GROWING up, Alexandra Senfft knew her grandfather was a Nazi, but she never knew exactly what he did. Her family never discussed the particulars of his involvement, only saying he was an envoy. She knew that he was executed in 1947 but never really understood why. It wasn’t until years later, when Senfft did her own research, that she found out her grandfather had committed war crimes.
This history, Senfft says, is familiar to many German families, who don’t discuss the horrors of the Holocaust. But to invoke an old adage, if we don’t know our history, we are doomed to repeat it.
Senfft is the author of “The Long Shadows of the Perpetrators: Descendants confront their Nazi Family History,” and she will present a program this Friday at Temple Mickve Israel on the subject.
We spoke with Senfft last week.
Tell me about your family history.
Well, I grew up knowing that my grandfather was a Nazi. There was never a debate about that in my family. My father, who was a very progressive person, always taught me about history knew that [my grandfather] was a Nazi and I always despised it politically.
However, in my mother’s family—and this grandfather was my mother’s father—there was a lot of talk about him and the fact that he had been the envoy of the Third Reich to Slovakia. However, there was never any discussion about what this in effect had meant. When I grew up, I thought, “Well, he was a ‘diplomat,’ wasn’t he?” Because that was the kind of position he had. And I thought, “Well, diplomats don’t do any harm, do they? They sit at desks and they sign things and they don’t go out and kill people like the Nazis did.”
And of course, there was definitely a silencing in my family, a huge denial as relates to the fact that my grandfather was involved in the Holocaust because as the envoy of Nazi Germany, his role was to represent his country in Slovakia and to convince the Slovak people that it would be in their interest to act on behalf of Nazi Germany, which I’m afraid many voluntarily and glady did.
When I was younger, I never really thought much about what this, in effect, meant. What did he really do? Because in my family, he was portrayed as a “good Nazi”—someone who didn’t do anything bad; in fact he was depicted as a “victim of the times”. And I grew up understanding that you don’t really ask any critical questions about it, because my mother, who was the eldest of the six children, would get very upset if I started talking about her father. She was still a teenager when he was executed, and she never really understood why, also because so many of his “comrades” made a career again after the war. First of all, her mother never told her the truth, and secondly, the majority of the German society was in denial, not talking about what they had witnessed, not talking about whether they had been bystanders, and especially if they had victimized others.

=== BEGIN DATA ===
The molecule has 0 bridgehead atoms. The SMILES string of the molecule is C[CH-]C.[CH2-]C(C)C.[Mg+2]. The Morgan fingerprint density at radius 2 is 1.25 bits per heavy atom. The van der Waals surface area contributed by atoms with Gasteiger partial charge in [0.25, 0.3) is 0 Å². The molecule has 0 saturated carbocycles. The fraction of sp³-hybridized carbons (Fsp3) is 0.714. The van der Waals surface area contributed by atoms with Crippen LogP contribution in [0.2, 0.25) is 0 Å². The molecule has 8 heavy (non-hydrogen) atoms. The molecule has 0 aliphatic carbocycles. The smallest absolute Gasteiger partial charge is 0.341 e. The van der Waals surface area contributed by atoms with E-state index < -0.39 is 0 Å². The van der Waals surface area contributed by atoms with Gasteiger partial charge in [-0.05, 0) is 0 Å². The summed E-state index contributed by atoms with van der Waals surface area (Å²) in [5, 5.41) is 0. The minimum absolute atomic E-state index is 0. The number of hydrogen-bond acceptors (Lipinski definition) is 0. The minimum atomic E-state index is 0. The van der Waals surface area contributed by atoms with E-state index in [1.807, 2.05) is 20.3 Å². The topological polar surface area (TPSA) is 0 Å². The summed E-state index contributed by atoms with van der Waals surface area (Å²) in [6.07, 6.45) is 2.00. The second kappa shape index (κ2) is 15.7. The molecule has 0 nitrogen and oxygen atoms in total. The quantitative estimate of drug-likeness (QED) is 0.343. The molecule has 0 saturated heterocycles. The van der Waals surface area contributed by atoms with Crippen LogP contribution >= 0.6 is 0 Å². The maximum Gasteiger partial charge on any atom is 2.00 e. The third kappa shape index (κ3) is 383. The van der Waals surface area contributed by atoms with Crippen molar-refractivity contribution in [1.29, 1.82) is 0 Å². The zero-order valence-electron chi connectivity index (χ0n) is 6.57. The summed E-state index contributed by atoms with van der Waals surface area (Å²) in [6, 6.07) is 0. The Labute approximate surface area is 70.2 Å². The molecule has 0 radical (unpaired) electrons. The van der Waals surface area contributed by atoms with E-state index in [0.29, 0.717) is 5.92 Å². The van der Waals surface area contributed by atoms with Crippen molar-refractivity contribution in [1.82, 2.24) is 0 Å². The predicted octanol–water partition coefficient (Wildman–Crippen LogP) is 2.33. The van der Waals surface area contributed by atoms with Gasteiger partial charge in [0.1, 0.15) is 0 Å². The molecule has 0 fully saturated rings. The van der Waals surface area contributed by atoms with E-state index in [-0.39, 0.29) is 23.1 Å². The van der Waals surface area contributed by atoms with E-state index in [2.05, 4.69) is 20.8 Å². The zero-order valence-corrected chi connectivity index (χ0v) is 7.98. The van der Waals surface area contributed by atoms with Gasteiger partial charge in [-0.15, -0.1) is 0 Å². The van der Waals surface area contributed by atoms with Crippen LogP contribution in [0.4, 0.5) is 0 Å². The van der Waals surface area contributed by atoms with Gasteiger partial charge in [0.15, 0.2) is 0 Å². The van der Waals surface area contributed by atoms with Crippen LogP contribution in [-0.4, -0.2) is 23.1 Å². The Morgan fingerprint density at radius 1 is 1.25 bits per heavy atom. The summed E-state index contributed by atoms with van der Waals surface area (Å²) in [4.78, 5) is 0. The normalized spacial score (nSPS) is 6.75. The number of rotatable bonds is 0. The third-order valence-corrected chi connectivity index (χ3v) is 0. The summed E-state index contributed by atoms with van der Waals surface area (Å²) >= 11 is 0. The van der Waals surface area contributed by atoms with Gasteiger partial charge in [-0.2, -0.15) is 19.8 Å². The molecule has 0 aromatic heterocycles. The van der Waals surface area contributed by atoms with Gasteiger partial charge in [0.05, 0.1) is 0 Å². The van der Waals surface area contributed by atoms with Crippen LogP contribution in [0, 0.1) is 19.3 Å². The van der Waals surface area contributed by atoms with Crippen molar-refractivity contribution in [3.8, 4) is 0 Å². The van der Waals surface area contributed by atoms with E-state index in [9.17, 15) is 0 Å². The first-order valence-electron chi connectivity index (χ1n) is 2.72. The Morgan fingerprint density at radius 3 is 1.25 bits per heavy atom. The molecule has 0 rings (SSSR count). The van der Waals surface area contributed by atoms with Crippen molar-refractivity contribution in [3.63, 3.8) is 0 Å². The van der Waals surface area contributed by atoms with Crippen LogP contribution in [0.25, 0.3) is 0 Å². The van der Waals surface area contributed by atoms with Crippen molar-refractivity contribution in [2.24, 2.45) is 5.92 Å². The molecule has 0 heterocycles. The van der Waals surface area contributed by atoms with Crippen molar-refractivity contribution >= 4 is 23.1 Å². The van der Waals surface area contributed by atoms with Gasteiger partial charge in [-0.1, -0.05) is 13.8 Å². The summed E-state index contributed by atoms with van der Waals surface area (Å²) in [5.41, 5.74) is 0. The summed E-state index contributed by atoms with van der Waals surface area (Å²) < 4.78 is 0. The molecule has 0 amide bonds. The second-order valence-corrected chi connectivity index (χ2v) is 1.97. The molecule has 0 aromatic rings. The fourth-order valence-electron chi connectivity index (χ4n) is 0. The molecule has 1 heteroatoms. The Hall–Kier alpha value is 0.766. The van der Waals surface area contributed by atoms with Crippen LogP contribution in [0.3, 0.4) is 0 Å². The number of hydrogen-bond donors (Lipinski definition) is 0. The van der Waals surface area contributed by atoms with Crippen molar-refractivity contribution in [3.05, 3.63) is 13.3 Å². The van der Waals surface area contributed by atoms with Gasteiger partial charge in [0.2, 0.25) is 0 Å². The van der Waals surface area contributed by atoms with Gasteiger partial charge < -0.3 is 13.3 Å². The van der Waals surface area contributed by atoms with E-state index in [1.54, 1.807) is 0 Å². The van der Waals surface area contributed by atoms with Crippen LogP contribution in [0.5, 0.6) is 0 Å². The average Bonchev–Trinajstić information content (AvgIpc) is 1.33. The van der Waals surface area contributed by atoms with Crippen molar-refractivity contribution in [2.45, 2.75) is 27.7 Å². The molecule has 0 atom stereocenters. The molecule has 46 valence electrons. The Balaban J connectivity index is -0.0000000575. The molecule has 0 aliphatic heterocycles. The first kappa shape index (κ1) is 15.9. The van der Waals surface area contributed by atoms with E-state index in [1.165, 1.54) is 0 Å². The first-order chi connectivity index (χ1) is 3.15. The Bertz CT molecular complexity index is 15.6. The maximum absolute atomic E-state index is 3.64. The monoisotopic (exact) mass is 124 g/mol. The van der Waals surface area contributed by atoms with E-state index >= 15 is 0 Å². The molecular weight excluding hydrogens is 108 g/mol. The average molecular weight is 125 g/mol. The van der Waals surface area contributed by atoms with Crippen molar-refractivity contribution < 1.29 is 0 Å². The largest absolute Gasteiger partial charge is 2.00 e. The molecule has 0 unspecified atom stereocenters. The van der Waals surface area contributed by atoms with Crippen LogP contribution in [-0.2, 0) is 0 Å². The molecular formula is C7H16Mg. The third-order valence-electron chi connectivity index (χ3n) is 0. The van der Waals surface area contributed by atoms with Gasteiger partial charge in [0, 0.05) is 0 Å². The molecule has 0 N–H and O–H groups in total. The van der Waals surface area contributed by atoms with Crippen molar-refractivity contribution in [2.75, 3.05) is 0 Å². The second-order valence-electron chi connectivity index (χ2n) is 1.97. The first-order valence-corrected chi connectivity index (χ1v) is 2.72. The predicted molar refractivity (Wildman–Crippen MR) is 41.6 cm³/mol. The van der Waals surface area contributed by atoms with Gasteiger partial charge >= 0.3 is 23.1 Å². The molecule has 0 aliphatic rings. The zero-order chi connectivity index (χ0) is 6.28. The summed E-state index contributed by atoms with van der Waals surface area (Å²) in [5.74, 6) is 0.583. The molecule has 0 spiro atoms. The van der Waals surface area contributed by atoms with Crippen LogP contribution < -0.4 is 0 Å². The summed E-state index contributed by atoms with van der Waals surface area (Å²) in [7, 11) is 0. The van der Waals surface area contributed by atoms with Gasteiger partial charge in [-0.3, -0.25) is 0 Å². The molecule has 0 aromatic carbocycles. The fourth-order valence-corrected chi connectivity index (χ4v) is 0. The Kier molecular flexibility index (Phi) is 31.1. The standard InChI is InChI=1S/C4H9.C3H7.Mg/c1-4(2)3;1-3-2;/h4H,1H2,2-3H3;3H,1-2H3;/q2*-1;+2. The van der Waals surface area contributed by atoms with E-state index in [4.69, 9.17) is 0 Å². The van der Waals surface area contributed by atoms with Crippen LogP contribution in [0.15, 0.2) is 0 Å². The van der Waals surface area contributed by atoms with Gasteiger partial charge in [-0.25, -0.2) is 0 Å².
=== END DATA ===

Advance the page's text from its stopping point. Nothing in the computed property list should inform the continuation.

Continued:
- One of Senfft's old family photos.
So the family history I’m portraying is in a sense quite a normal German family history. Of course, my grandfather was more exposed because he wasn’t an ordinary soldier, he was an envoy.
I started analyzing after my mother’s sad and premature death and what had actually been wrong with her, why she was so often depressed. The more I started researching and investigating, the closer I came to what I call the truth, and that is the fact that my grandfather had been a Nazi perpetrator by signing deportation orders for the Slovak Jews, which of course meant most of them were killed in the concentration camps.
Next I understood how the silence worked in my family and how it actually works up to this very day in the German society, because most Germans are still afraid to actually look into their own families and take up responsibility in the sense of confronting the truth and speaking up.
Why do you think people don’t speak up?
People tend to be loyal to their elders, to their parents and people they love, and they tend to see them in a good light. Who wants to know that a parent or grandparent was involved in mass murder?